Jeremy Deaton writes about the science, policy and politics of climate and energy for Nexus Media. You can follow him at @deaton_jeremy. He contributed this article to Live Science's Expert Voices: Op-Ed & Insights.
For the first five years of his career, Alex Rodriguez averaged 37 home runs a season. Then, he moved to the Texas Rangers, where his average swelled to 52 home runs a season. A-Rod's other statistics — runs batted in, slugging average — rose as well. It is difficult to account for the sudden surge in his output without the influence of performance-enhancing drugs, which is why few people batted an eye when Rodriguez admitted to using steroids during his time with the Rangers.
Scientists like to point to the use of steroids in baseball as a way to explain climate change. Each baseball A-Rod sent soaring over the back wall could be attributed to steroids, but many would have been home runs anyway. So it is with global warming. Weather happens, with or without human influence, but rising temperatures, record storms and historic flooding are difficult to explain without heat-trapping greenhouse gases — the steroids of the global climate system.
Still, elegant analogies haven't stopped journalists from asking, "Is this climate change?" any time a hurricane makes landfall, much to the frustration of scientists.
Jason Smerdon, a climate scientist at the Lamont-Doherty Earth Observatory at Columbia University, says the question is "a straw man." "In any individual event, it's likely that climate change is acting in the background in one manner or another," he said. "I think the most egregious thing that the scientific community tends to push back on is the idea of whether or not this event wouldn't have happened at all without climate change."
Asking the right questions
Instead of asking, "Is this storm due to climate change?" reporters should ask, "How much more likely has climate change made this storm?" or "How much of this storm is climate change?"
The A-Rod analogy isn't the best tool for grappling with these questions. Instead, it's designed to explain trends, not to demonstrate whether and to what extent climate change affects specific extreme events.
So, here is a better analogy for understanding abnormal weather, courtesy of the National Center for Atmospheric Research. Imagine yourself cruising down the highway. If you accelerate by 10 or 15 mph (16 to 24 km/h), you are more likely to crash — and if you do get in an accident, you are more likely to sustain injuries, according to the World Health Organization.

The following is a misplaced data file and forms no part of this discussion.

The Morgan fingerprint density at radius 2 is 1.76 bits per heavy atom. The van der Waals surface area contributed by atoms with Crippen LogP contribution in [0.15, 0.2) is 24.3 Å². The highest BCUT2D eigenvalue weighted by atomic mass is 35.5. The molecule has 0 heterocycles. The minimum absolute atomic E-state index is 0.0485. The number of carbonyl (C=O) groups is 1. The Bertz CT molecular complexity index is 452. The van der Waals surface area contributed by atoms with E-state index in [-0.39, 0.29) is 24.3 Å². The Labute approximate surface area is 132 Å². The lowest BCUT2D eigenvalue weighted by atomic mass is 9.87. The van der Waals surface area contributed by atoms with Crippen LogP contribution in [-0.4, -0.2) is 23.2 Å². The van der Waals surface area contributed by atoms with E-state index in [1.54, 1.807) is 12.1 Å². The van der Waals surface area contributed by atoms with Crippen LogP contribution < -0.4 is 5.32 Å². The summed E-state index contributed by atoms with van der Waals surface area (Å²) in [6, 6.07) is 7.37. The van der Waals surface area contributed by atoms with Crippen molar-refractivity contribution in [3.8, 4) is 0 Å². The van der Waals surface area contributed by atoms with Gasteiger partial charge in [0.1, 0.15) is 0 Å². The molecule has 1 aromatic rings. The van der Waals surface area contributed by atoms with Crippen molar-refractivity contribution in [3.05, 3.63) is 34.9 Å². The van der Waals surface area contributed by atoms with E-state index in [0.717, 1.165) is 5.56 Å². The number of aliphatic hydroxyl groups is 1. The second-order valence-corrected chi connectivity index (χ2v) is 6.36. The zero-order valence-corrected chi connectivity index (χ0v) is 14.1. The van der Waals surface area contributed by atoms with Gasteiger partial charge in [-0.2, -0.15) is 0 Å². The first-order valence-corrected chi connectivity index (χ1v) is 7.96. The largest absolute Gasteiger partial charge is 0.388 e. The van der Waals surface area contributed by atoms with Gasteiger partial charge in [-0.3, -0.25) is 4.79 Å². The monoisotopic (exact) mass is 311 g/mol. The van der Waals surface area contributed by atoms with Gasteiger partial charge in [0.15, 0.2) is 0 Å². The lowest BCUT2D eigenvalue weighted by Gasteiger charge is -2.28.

This is how climate change works. Global warming loads the dice for floods, droughts and heat waves, and it makes the resulting catastrophes more severe.
Smerdon recently co-authored a paper that looked at the influence of climate change on the recent California drought. Atmospheric warming is stealing more and more moisture from the soil in California, even as rainfall continues to vary, he said.
"It's kind of like your salary going up and down from year to year and a debt collector coming back each year and taking more and more of the money that you're making," Smerdon said.
Smerdon and his colleagues teased out the effect of the debt collector. "Because that temperature signal, a portion of it, can be attributed to climate change," he said, "we were able to say… that 15 to 25 percent of the severity of that drought was a consequence of climate change."
Similarly, scientists can discern, to some extent, the influence of climate change on heat waves, floods and storms. "Think of the devastating storm surge associated with Sandy that was on the order of feet, and that was acting already on top of sea-level rise on the East Coast on the order of a foot," Smerdon said. Rising oceans made Sandy even more destructive, extending the reach of coastal flooding to neighborhoods that would have otherwise been spared, he noted.
As the field of climate attribution develops, scientists are increasingly able to pinpoint the influence of climate change on specific events. A recent report from the American Meteorological Society evaluated the role of climate change in 28 extreme weather events from 2014, including heat waves in Argentina, drought in East Africa and cyclones in Hawaii.
"As the science of event attribution continues to advance, so too will our ability to detect and distinguish the effects of long-term climate change and natural variability on individual extreme events," Thomas Karl, director of the National Oceanic and Atmospheric Administration's National Centers for Environmental Information, said in a statement. "Until this is fully realized, communities would be well served to look beyond the range of past extreme events to guide future resiliency efforts."
The bottom line is that climate change is rewriting the rules of the game. It's not as though planetary warming is responsible for some storms and not others. Climate change is pervasive, and its effects are varied. But even in the absence of climate attribution studies, it's clear that if the weather looks different, people shouldn't be surprised.
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